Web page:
Ill veterans and those whose family members died from diseases related to contaminated drinking water at Camp Lejeune are outraged by recent comments from Navy Secretary Ray Mabus in which he discounted a link between chronic disease and service at the North Carolina Marine Corps base from the mid-1950s to 1980s.
At a forum in Cleveland on Sept. 14, Mabus responded to a question from an audience member regarding the safety of the current base water supply.
Mabus assured the man that the water has been safe to consume for nearly 30 years and blamed the original problem on an off-base dry cleaner illegally dumping solvents near two military housing areas.
He also said that while there have been "allegations that there is a higher incidence of illness with people who had gone through as Marines," studies conducted by the Agency for Toxic Substances and Disease Registry "can find no correlation."
The remarks have upset former troops who fought the Marine Corps and Defense Department to release all documents related to the problem and lobbied for recognition of their illnesses or losses.
According to four reports produced by the ASTDR, the population, including Marines and civilian employees, do appear to have higher rates of diseases related to exposure to compounds found in the water, including volatile organic compounds, benzene and vinyl chloride.
The documentation also notes that the problem was related to industrial dumping and leaking storage tanks in addition to the illegal solvent dumping by ABC One-Hour Cleaner.
Mike Partain, who was born at the Naval Hospital Camp Lejeune in 1968 and diagnosed as an adult with breast cancer, called Mabus' comments "insulting" and said they show the secretary is out of touch with the problem.
"There have been several congressional hearings about this issue. Congress passed a law to help affected veterans. VA provides medical care for these problems," Partain said. "The time for deflecting and whitewashing is over. The science is in."
More than 750,000 people, including Marines, family members and civilian employees, may have been exposed to toxic chemicals, including perchloroethylene, tetrachloroethylene, trichloroethylene, benzene and vinyl chloride during periods from 1953 to 1987.
The contamination involved two water treatment facilities that served seven housing areas, including the base hospital and barracks.
The agency notes that study limitations prevent it from concluding that the water directly caused the illnesses, but the research "makes an important contribution to the body of evidence about harm caused by these chemicals."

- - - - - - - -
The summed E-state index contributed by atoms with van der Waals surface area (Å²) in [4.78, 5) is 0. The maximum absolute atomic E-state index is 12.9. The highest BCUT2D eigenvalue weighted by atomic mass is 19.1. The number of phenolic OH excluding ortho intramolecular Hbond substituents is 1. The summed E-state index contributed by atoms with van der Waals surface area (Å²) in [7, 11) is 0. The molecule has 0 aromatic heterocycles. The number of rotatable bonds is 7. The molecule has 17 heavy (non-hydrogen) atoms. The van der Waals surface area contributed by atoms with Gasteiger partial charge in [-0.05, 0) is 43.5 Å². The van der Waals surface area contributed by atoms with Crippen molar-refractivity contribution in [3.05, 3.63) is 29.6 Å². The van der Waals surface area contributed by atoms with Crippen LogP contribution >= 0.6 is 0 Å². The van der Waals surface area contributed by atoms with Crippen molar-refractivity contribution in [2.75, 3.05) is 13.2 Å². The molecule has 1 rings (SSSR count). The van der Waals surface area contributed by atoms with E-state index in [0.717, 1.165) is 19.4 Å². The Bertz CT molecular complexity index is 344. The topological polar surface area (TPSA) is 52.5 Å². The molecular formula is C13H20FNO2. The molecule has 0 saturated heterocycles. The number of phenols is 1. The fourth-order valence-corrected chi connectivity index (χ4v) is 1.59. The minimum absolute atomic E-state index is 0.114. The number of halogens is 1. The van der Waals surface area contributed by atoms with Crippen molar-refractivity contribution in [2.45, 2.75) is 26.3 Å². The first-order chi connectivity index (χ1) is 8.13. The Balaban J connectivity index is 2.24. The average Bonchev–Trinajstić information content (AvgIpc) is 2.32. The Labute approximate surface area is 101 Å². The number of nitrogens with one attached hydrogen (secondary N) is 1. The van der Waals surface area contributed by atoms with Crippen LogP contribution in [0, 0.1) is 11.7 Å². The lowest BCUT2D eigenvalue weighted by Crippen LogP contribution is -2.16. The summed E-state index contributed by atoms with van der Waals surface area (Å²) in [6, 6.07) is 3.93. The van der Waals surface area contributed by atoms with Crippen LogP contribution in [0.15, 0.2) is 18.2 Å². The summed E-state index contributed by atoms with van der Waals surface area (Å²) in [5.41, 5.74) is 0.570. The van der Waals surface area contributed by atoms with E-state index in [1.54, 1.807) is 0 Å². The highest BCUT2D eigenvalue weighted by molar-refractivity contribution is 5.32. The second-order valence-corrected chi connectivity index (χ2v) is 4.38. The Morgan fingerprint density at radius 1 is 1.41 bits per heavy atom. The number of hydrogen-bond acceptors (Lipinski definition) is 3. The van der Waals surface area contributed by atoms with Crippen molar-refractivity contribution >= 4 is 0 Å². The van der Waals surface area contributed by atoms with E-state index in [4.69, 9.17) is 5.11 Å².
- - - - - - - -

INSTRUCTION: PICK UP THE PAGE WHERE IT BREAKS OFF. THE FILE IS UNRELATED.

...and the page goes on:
Retired Marine Master Sgt. Jerry Ensminger's 9-year-old daughter died of leukemia in 1987. Ensminger, a member of the Camp Lejeune Community Assistance Panel — a board that meets to discuss developments on the issue — said Mabus' statements are "appalling" and not "even close to the truth."
"It's the worst drinking water contamination incident in the history of our country, not only the magnitude of the contamination but the sheer volume of people affected," Ensminger said.
After the event, a Mabus spokesman described the secretary's response as a brief summary of the issue "in the interest of time" and said the secretary reiterated the Navy Department's commitment to contacting all who served at Camp Lejeune during the affected period.
"Secretary Mabus is aware of the studies and congressional legislation concerning the Camp Lejeune contamination issue," Navy Capt. Patrick McNally said. "He has traveled to Camp Lejeune on several occasions since becoming secretary and has expressed his concern for the well-being of anyone who has suffered any adverse health effects."
Still, Mabus' comments stung a group of troops who resent that the Marine Corps did not reveal the scope of the problem when it was first uncovered.
"I'd like an apology," Camp Lejeune family member Lou Freshwater said. "My family dealt with the deaths of two babies from neural tube defects and my mother lost her own life due to having two types of leukemia."
On Sept. 18, ASTDR published a new report on the incidence of male breast cancer among Camp Lejeune veterans that suggests an association between that condition and exposure to several chemicals found at Camp Lejeune.
Patricia Kime is a senior writer covering military and veterans health care, medicine and personnel issues.